EAMC-Lanier educates Rotary on diabetes
LANETT —Americans may be on the verge of a healthcare crisis, and those who live in the Deep South may be especially hard hit. The threat being posed is something that’s been with us for a long time — diabetes.
It’s not necessarily a death sentence, but when someone has diabetes they will have to medicate it for the rest of their life. In some cases, it can cost $2,000 to $3,000 a month to do that.
Two diabetes educators from the East Alabama Medical Center and EAMC-Lanier talked about diabetes at Thursday’s meeting of the West Point Rotary Club. Allison Drake, a registered dietician and coordinator of EAMC’s diabetes prevention program, and Tammy Hollis, a lifestyle coach, discussed what can be done for those who have been diagnosed with pre-diabetes.
This occurs when one’s blood sugar is elevated but not high enough to have diabetes.
A staggered number of 84 million Americans are affected. They are not yet doomed to be diabetics but without significant lifestyle changes are well on their way to having diabetes.
If a large percentage of this 84 million people are diagnosed with diabetes in the near future, it could spell big trouble for the U.S. healthcare system.
“Once you have diabetes, it’s a chronic disease you have and will always have to manage,” Drake said. “Ninety percent of those who have pre-diabetes don’t know they have it. If you are overweight and not very active you are at high risk for it, and our culture to a large degree is not very active. If we don’t make major lifestyle changes, we are in big trouble.”
Those who have pre-diabetes can reverse it, Drake said, “but when you have diabetes you are stuck with it.”
“The good news is that you can manage your risk for type 2 diabetes,” Drake said. “Small steps make a big difference in helping you live a longer, healthier life.”
EAMC’s Diabetes and Nutrition Center will be having some information sessions at Valley Community Center for anyone who would like to know more. The sessions will be taking place at 10 a.m. EDT on Tuesday, June 18 and at 10 a.m. on Tuesday, June 25.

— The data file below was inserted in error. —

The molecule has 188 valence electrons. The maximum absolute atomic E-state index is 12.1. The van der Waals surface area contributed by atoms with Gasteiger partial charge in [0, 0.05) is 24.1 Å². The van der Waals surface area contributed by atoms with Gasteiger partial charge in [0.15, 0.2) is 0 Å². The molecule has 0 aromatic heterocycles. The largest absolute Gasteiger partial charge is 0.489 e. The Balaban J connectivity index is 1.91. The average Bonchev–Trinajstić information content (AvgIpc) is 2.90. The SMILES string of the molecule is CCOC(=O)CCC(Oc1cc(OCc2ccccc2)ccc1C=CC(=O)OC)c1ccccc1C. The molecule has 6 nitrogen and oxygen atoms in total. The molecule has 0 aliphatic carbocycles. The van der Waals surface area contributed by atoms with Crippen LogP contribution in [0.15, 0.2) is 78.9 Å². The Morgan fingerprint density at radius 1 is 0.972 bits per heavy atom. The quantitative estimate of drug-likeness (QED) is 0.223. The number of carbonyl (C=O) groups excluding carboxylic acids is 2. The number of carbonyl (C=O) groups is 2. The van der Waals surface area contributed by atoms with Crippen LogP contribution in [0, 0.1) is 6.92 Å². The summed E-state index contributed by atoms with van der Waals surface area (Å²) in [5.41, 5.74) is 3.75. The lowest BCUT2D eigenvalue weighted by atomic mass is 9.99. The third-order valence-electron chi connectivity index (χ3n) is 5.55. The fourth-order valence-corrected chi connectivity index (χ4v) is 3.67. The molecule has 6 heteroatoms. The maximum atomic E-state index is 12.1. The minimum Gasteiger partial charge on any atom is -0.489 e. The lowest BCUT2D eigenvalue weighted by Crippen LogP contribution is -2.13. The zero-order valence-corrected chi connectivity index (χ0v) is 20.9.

These sessions will encourage participants to lose weight, eat healthier, move more and to reduce stress.
Drake and Hollis work with Brooke Lumpkin, EAMC-Lanier dietician and diabetes specialist, in educating the public about pre-diabetes and diabetes.
“We have services across the board,” Hollis said. “We are hoping for good turnouts at our upcoming sessions at the Community Center.”
A Valley native, Hollis is retired from Auburn University after a 30-year career in promoting health and wellness.
“I am glad to be back home and excited about this program,” she said. “What we are doing means a lot to me.
Having diabetes or pre-diabetes is something you can’t determine for yourself, so Drake and Hollis recommended talking to your doctor.
Type 2 diabetes is more common in African Americans, Latinos, Native Americans, Asian Americans, Native Hawaiians and Pacific Islanders.
It’s also more common among those who are overweight. This puts Deep South states in the danger zone. Obesity is more common in this part of the country than it is in other parts of the U.S.
Age is also a factor in having diabetes.
“The older you are, the greater the risk you are not only for diabetes but for any chronic illness,” Drake said.
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